Adopted on 27 April 2016, the General Data Protection Regulation (GDPR) will replace the 1995 Data Protection Directive 95/46/EC, taking force on 25 May 2018. Thus, the European Parliament, the Council of the European Union, and the European Commission are aiming at creating Digital Single Market. The forthcoming GDPR is expected to influence particularly those who work with personal data.
The GDPR imposes heightened requirements on controllers, i.e. organizations that control the processing of personal data, encouraging them to implement protective measures. When some organization wants another vendor to take on any or all its responsibilities, a need to transfer personal data to this outsourcing vendor arises. Nevertheless, the organization remains the controller even upon transferring the data and shall be liable for data protection breach.
Personal data and pseudonymization
Since the Regulations will in the first place affect the personal data protecting and processing policy, it is important to understand what this term implies. According to Article 4(5) of the GDPR, the term “personal data” is applicable to any information about identified or identifiable living individuals, such as a name and surname, a home address and an email address (e.g. [email protected]), location data, an ID number, or an IP address.
Besides, the Article clarifies the ambiguity surrounding the concept of pseudonymization, essential for a better understanding of the subject. As stated in the GDPR, pseudonymization refers to the processing of data so that to ensure that they cannot be attributed to a specific individual. To put it another way, pseudonymization prevents the attribution of the data to a natural person. As a useful security measure, it reduces the risks of direct identification under the GDPR.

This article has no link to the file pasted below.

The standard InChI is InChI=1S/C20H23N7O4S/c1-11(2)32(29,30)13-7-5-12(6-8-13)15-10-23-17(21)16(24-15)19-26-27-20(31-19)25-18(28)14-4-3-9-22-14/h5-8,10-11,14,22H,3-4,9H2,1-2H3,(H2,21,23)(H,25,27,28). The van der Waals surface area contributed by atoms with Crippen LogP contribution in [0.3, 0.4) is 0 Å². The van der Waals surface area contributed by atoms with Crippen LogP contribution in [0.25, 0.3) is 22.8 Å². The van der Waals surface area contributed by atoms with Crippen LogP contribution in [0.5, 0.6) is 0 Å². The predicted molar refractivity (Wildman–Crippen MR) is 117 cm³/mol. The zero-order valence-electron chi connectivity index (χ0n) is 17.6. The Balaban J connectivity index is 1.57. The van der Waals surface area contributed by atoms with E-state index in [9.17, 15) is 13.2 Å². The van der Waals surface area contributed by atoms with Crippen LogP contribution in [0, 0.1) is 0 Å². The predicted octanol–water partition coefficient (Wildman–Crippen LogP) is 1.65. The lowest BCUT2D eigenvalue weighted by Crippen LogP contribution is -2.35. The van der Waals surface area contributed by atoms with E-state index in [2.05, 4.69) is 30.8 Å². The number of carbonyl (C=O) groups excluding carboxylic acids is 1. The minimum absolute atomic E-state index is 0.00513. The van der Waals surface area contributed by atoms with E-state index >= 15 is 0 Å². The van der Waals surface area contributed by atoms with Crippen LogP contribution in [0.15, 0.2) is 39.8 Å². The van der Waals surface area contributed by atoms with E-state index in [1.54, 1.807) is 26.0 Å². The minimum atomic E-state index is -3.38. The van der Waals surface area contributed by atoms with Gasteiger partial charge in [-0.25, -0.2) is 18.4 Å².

Under the new act, both automated personal data and manual data are subject to protection. It means that no matter whether data are collected automatically from existing services or added manually with the restricted accessibility to them according to certain criteria, they fall under the new Regulation.
Strictly speaking, the GDPR is the first uniform breach notification law. This Regulation will be applied when the risk to the rights and freedoms of the data subjects occurs. However, when it takes effect, individuals will have to keep in mind the following changes:
1. Reliance on the consent
The right to have personal data deleted outweighs your right to process what you have obtained from the individuals. This is one of the trickiest parts. Transparency and accountability are the issues here. Therefore, data holders upon gaining consent will have to document it demonstrating what they do with the information received.
2. The right to be forgotten
Thus, individuals will be able to request the erasure of their data. As it was stated above, the interest of an individual outweighs the interest of a responsible body. It means that the request to correct, delete or block certain data must be complied with, regardless of whether this information has been saved lawfully or not.
3. The right not to be subject to automated decision-making processing alone
These are five core safeguards to be applied as a framework to protect data subject’s rights:
- Transparency as a way for a data controller to inform a data subject in advance about using his or her data for making automated decisions.
- Participation, which allows a data subject to express his or her opinion on the upcoming decisions.